Thursday, May 4, 2006
Animal ID program faces opposition
By SUE WATSON
A new livestock identification system under development by the United States Department of Agriculture has raised concerns of some small animal keepers.
Stop Animal ID.org is one of numerous websites posting information about a new system proposed for livestock animals - horses, cattle, goats, sheep, swine, poultry, bison, llamas, deer, elk, alpacas and some fish. Most concerns are that citizens stand to lose privacy rights and freedoms if the government takes the program too far.
Stop Animal Id.org claims, “Despite assertions to the contrary, this program, as currently planned, will be mandatory by January 2009, for all those who keep even one of the livestock animal species included and take them off their property for any reason.”
Some cattle producers like Steve Elgin, a local cattleman, and educators like Lance Newman, area livestock and forage agent in Oxford, are not personally concerned about NAIS, the new national animal identification under development by the United States Department of Agriculture (USDA). They believe NAIS will help trace sources of disease and infection in livestock more quickly than the methods now in use nationwide.
Cattleman Davie Seldon of northern Marshall County in the Mt. Pleasant area, said he has already registered his premises with USDA. He believes the new system under development by NAIS, will make it easier to trace cases of cattle infections like Mad Cow Disease.
“It will be easier to trace cases instead of having to go to every farm,” Seldon said.
The program under development by USDA’s National Animal Identification System (NAIS) is being instituted by the government for quick backtracking of sick animals to the source (location) of origin of the infection or disease. USDA says current methods of finding the location or herd where an animal spent time before it was discovered sick take too long.
Newman said the NAIS system, now in use in Canada, Australia and New Zealand, is not a perfect system now, but it probably will be.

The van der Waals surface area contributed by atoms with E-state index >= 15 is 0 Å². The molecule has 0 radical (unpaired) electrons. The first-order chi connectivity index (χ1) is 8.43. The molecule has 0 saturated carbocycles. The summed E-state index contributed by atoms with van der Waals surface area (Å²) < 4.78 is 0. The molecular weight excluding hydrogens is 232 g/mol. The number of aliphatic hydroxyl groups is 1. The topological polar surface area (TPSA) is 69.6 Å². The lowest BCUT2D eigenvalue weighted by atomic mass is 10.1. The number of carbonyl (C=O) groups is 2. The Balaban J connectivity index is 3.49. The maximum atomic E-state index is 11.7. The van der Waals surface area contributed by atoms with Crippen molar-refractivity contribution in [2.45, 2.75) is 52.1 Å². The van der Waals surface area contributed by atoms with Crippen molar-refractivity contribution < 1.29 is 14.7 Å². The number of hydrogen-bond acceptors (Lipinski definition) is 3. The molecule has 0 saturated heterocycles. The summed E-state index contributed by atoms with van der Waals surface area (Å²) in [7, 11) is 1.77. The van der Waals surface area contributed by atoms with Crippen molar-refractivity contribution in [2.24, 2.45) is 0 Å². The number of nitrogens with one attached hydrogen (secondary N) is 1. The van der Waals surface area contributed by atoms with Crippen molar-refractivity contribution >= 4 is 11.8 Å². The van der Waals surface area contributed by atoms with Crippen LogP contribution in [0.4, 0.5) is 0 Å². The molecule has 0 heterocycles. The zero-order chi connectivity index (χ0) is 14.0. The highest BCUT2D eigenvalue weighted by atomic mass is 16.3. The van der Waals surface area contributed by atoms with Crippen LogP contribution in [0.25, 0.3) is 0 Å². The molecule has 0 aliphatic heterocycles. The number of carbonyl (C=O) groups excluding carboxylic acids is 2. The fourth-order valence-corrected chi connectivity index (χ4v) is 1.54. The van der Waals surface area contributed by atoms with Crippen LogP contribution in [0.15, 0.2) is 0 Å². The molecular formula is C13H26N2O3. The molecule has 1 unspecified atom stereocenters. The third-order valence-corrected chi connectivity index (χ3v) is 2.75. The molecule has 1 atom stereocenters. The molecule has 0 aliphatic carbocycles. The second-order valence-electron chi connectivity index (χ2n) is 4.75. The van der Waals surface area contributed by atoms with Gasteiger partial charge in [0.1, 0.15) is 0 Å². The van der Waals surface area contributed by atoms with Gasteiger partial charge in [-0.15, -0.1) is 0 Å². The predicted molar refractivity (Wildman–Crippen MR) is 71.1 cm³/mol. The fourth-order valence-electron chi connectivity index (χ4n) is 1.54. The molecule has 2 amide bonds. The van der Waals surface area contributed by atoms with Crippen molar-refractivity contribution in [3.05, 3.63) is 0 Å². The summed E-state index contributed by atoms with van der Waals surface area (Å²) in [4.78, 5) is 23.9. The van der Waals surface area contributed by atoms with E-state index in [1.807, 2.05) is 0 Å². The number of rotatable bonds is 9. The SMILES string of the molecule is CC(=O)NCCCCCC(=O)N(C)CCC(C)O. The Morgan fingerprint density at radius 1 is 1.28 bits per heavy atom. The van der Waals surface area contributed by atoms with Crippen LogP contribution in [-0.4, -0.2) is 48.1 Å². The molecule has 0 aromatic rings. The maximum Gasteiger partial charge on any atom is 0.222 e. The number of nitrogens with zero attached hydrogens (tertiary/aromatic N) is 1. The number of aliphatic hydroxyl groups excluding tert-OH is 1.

“The good thing is that we can learn from other countries about the good and the problems as we look at implementing the program in the U.S.,” he said. “My job is to inform people.”
NAIS is set to be implemented by 2009, by first identifying premises where animals are located, identifying animals either individually or by group, and then keeping a record of the movements of these animals from one location to another.
Newman said no livestock animal would be tagged with a unique number unless the animal is sold or exhibited at a show.
The government will require tagging at the sale barn before the animal is transferred to the buyer, he said. There will be a nominal fee for the identification tag, probably between $2 and $3, he said.
For now the livestock identification program’s goal for premises identification is strictly voluntary with 213,376 registered premises in 50 states, five tribes and two territories as of March 7, 2006, according to USDA’s website.
USDA will set aside $14.3 million for state and tribal governments to continue the registration of premises, according to Agriculture Secretary Mike Johanns, in a news story on its website.
NAIS would replace the current animal tracking system animal health officials use to conduct disease trace outs - records related to program diseases, on farm record keeping, interstate movement certificates and breed registries - with the new identification system.
Current systems can require days to weeks to complete a disease investigation while NAIS should make it possible to do that in 48 hours, Newman said.